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Lets Talk About Sex (and the City)

STDs on TV

By

Updated February 03, 2014

Written or reviewed by a board-certified physician. See About.com's Medical Review Board.

Some people may want to model their lives on the television show "Sex and the City" (SATC), but is that such a great idea? If you can afford $400 shoes, it doesn't hurt anyone if you buy them, but what about the more controversial aspects of the show? The show is alternately praised and panned for its sexually adventurous women, but what did "Sex in the City" say about the consequences of such sexual freedom? What, if anything, was its coverage of sexually transmitted diseases (STDs) and the other consequences of unprotected sex?

The show didn't say much about the possible negative consequences of having a lot of sex, but what it did say was generally accurate. Every woman on the show, except for Carrie, had an STD scare at least once, and even Carrie spoke of how she had had an unintended pregnancy and subsequent abortion. Miranda actually had a child from an unintended pregnancy during the course of the show, and I'm surprised there weren't more pregnancies given how rarely condom use was discussed. You certainly didn't get the impression that the ladies were regularly practicing safer sex. Maybe they thought they didn't need to....

Still, experience (not to mention the script writers) proved these ladies wrong by having three episodes that dealt specifically with STDs. How? Find out below.

Episode 29 - "Twenty-Something Girls vs. Thirty-Something Women"

I'm pretty sure that this was the first episode of "SATC" to deal with the subject of STDs. Although not the primary theme of the episode, when Charlotte misleads a much younger man about her age in order to seduce him, she comes down with a case of crabs.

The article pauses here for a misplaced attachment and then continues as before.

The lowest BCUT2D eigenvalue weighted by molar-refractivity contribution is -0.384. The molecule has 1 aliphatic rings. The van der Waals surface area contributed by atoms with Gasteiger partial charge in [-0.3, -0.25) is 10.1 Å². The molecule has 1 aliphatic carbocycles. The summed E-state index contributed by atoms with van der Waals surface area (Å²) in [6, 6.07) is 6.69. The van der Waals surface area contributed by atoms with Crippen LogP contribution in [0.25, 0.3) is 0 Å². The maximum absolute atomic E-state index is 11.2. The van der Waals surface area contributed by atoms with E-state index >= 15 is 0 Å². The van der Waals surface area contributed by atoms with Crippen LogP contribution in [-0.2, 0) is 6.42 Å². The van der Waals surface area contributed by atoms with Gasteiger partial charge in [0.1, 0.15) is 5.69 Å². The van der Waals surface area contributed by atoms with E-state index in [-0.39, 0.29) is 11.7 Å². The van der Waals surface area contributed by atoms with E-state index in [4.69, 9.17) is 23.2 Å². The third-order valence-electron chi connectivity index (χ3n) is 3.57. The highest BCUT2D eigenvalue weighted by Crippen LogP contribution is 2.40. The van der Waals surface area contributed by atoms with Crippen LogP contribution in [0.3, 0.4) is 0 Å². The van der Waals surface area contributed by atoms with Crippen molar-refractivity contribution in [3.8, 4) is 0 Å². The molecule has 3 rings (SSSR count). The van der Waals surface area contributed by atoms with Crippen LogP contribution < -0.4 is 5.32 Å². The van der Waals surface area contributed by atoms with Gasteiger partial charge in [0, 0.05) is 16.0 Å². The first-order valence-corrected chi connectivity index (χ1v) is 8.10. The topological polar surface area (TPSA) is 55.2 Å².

What the episode got right:

  • Crabs/pubic lice are most common in college age students and others living in close quarters.
  • You can get crabs from infested sheets and towels, but you're more likely to get them from infested bedmates.
  • Pubic lice itch. A lot.

What the episode got wrong:

  • Would even a woman such as Samantha really be callous enough to fix up someone she didn't like with a person she knew to have a highly contagious STD?

Episode 36 - "Are we Sluts?"

In this episode, Miranda is diagnosed with chlamydia. She is told to contact all her recent sexual partners and has a great conversation with Steve, her partner, about why he needs to be tested, even though he doesn't have any symptoms.

What the episode got right:

  • Most cases of chlamydia never have any symptoms.
  • Lots of people don't bother with partner notification. Miranda was responsible enough to notify her partner, but obviously, the man who probably gave her the infection was not.
  • Many people believe that no symptoms means no problems; therefore, like Steve, they'd rather not bother going to the doctor for screening and treatment. Most people don't realize that, left untreated, STDs can lead to infertility and other problems.

What the episode got wrong:

Episode 41- "Running with Scissors"

When I first saw this episode, it made me really happy: A man refuses to sleep with Samantha unless she gets tested for HIV -- something she acknowledges never having done. All the other women chastise her for it, and she admits that she's never been tested because she's afraid of what the results might be, which is sadly a very common reason for avoiding the ordeal. She goes for a test, discovers she's negative and realizes that she's very lucky indeed.

What the episode got right:

  • Very few people get tested for HIV the recommended number of times.
  • Counseling is, in most states, a necessary part of HIV testing.
  • Waiting for HIV test results can be very scary, even if you know you're not at a high risk of infection.

What the episode got wrong:

  • With Samantha's sexual history, the counselor should have recommended that she get screened for other STDs.
  • Although the lack of a discussion of anonymous vs. confidential testing was realistic, it would have been nice if they had included it.

Sources:

Sex and the City Episode Guide

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